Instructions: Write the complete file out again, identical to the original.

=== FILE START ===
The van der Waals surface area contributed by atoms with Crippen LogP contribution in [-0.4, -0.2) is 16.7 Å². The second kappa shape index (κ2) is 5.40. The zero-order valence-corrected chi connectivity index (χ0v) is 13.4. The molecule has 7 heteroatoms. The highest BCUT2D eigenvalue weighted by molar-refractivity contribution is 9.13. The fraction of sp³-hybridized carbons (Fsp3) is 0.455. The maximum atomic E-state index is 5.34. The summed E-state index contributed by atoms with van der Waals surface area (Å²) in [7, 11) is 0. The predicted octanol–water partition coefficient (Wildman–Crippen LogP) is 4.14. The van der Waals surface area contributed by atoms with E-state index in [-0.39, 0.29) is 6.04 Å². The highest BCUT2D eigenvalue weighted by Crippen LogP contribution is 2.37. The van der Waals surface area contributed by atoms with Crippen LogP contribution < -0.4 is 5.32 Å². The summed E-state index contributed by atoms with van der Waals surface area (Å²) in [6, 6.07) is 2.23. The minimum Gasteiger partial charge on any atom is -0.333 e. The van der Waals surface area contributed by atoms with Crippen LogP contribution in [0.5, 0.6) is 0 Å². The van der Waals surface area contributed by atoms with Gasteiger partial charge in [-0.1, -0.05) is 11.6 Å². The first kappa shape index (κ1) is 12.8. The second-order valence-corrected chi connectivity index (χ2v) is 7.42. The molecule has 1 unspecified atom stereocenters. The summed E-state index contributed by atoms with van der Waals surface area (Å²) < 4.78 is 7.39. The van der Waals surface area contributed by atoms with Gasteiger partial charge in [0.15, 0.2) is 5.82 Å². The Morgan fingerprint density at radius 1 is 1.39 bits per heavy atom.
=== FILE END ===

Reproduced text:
The van der Waals surface area contributed by atoms with Crippen LogP contribution in [-0.4, -0.2) is 16.7 Å². The second kappa shape index (κ2) is 5.40. The zero-order valence-corrected chi connectivity index (χ0v) is 13.4. The molecule has 7 heteroatoms. The highest BCUT2D eigenvalue weighted by molar-refractivity contribution is 9.13. The fraction of sp³-hybridized carbons (Fsp3) is 0.455. The maximum atomic E-state index is 5.34. The summed E-state index contributed by atoms with van der Waals surface area (Å²) in [7, 11) is 0. The predicted octanol–water partition coefficient (Wildman–Crippen LogP) is 4.14. The van der Waals surface area contributed by atoms with E-state index in [-0.39, 0.29) is 6.04 Å². The highest BCUT2D eigenvalue weighted by Crippen LogP contribution is 2.37. The van der Waals surface area contributed by atoms with Crippen LogP contribution < -0.4 is 5.32 Å². The summed E-state index contributed by atoms with van der Waals surface area (Å²) in [6, 6.07) is 2.23. The minimum Gasteiger partial charge on any atom is -0.333 e. The van der Waals surface area contributed by atoms with Crippen LogP contribution in [0.5, 0.6) is 0 Å². The van der Waals surface area contributed by atoms with Gasteiger partial charge in [-0.1, -0.05) is 11.6 Å². The first kappa shape index (κ1) is 12.8. The second-order valence-corrected chi connectivity index (χ2v) is 7.42. The molecule has 1 unspecified atom stereocenters. The summed E-state index contributed by atoms with van der Waals surface area (Å²) < 4.78 is 7.39. The van der Waals surface area contributed by atoms with Gasteiger partial charge in [0.15, 0.2) is 5.82 Å². The Morgan fingerprint density at radius 1 is 1.39 bits per heavy atom.